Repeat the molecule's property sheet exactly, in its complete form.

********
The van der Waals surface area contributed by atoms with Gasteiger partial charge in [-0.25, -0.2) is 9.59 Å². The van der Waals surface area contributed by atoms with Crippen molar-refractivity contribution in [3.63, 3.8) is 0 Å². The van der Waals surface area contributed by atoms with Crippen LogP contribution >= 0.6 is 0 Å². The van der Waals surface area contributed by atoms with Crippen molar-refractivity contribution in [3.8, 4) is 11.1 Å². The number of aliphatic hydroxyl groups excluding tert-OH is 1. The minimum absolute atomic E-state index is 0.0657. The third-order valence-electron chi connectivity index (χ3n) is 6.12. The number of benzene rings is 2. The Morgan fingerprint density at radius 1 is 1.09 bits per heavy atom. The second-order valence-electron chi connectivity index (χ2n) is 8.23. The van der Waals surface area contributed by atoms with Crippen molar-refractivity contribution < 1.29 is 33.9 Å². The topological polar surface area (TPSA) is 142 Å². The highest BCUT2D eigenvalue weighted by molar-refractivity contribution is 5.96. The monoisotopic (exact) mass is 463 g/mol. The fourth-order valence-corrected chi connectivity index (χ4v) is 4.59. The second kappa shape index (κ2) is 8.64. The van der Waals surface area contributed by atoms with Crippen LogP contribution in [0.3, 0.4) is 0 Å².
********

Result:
The van der Waals surface area contributed by atoms with Gasteiger partial charge in [-0.25, -0.2) is 9.59 Å². The van der Waals surface area contributed by atoms with Crippen molar-refractivity contribution in [3.63, 3.8) is 0 Å². The van der Waals surface area contributed by atoms with Crippen LogP contribution >= 0.6 is 0 Å². The van der Waals surface area contributed by atoms with Crippen molar-refractivity contribution in [3.8, 4) is 11.1 Å². The number of aliphatic hydroxyl groups excluding tert-OH is 1. The minimum absolute atomic E-state index is 0.0657. The third-order valence-electron chi connectivity index (χ3n) is 6.12. The number of benzene rings is 2. The Morgan fingerprint density at radius 1 is 1.09 bits per heavy atom. The second-order valence-electron chi connectivity index (χ2n) is 8.23. The van der Waals surface area contributed by atoms with Crippen molar-refractivity contribution < 1.29 is 33.9 Å². The topological polar surface area (TPSA) is 142 Å². The highest BCUT2D eigenvalue weighted by molar-refractivity contribution is 5.96. The monoisotopic (exact) mass is 463 g/mol. The fourth-order valence-corrected chi connectivity index (χ4v) is 4.59. The second kappa shape index (κ2) is 8.64. The van der Waals surface area contributed by atoms with Crippen LogP contribution in [0.3, 0.4) is 0 Å².